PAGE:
The decision in Williams Building Company v. Department of State, CBCA 6650 (April 26, 2023) is another warning about the risk of executing a contract modification without an appropriate reservation of rights.
Williams entered into a firm-fixed-price contract with the Government to retrofit two floors of an office building in Wuhan, China, for use by the United States Consulate. During the project, Williams alleged that the issued for construction ("IFC") documents were defective, so the parties executed a bilateral modification whereby Williams agreed to a substitute set of IFC documents for the existing documents in exchange for payment of $1.975M (first mod). Williams did reserve its right to seek a time extension and extended overhead and/or delay costs. Thereafter, Williams entered into a second modification that settled those costs for payment of $1,864,968 (second mod). Williams thereafter sought additional time and money, including a claim for "cardinal change," i.e., a change so substantial it falls outside the terms of the contract. The parties settled these claims (third mod) for $4,999,325.73 but left open the cardinal change claim.
Williams thereafter sought additional costs in a certified claim, which the Government denied. Following the filing of the appeal, there were a series of Civilian Board of Contract Appeals (CBCA or Board) orders requiring Williams to specify the damages sought (the damages calculation was made more difficult due to the Government terminating Williams for convenience based on COVID).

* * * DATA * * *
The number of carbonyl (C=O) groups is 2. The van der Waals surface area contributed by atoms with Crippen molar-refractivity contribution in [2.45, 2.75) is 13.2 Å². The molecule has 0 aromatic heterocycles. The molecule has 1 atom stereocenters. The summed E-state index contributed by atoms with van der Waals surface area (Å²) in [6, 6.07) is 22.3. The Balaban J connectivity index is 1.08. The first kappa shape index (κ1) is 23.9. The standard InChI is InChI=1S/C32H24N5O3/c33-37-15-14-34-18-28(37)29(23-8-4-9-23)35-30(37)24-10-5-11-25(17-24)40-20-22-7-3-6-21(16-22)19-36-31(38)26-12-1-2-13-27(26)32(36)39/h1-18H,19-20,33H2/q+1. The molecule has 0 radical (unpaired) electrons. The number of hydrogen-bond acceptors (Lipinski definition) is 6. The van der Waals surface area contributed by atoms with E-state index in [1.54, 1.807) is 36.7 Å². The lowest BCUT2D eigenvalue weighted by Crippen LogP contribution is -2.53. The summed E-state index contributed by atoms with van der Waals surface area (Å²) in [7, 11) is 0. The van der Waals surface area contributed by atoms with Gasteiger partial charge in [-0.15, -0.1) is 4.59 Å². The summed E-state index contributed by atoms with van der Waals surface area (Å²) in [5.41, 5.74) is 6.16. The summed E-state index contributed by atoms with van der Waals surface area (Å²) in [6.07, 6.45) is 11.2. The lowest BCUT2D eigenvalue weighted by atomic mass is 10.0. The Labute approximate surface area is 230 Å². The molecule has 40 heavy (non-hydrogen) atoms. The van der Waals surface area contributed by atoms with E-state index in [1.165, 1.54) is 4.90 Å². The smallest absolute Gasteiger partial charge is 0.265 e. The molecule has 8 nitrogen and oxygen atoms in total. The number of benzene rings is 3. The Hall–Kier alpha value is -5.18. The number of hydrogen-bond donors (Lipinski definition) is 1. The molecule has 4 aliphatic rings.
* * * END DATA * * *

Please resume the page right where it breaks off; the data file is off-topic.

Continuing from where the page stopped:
The Board held that since Williams had filed a claim, that claim was not merged into a termination settlement proposal because the claim accrued interest and Williams had not waived its right to interest.
The Board then addressed the cardinal change claim by holding that Williams was precluded from asserting a cardinal change because the agreed-upon modifications established that the changes were not outside the scope of the contract. Where a "contractor accepts a change and performs the changed work without reservation, it cannot subsequently claim that the change was beyond the scope of the contract for purposes of claiming breach of contract."
The Board also noted that many of the errors alleged as part of the alleged cardinal change were released in the first and second modifications and there was no right to recover for those items simply by recharacterizing the changes as a "cardinal change." The Board further found the reservation of "cardinal change" in the third modification did not constitute a waiver of the release language in the first two modifications. The Board noted that as a matter of law, if one sets aside the changes that were settled in the first two modifications, there is an insufficient basis to allege cardinal change. Finally, to the extent there were unrelated changes, Williams claims failed for a lack of a causal connection between the alleged changes and the damages.
The teaching point is that the prudent contractor should ensure that (a) any claims it wishes to reserve are clearly excepted from the general release that typically accompanies Government modifications, and (b) the claims it asserts are consistent with the prior agreed upon modifications.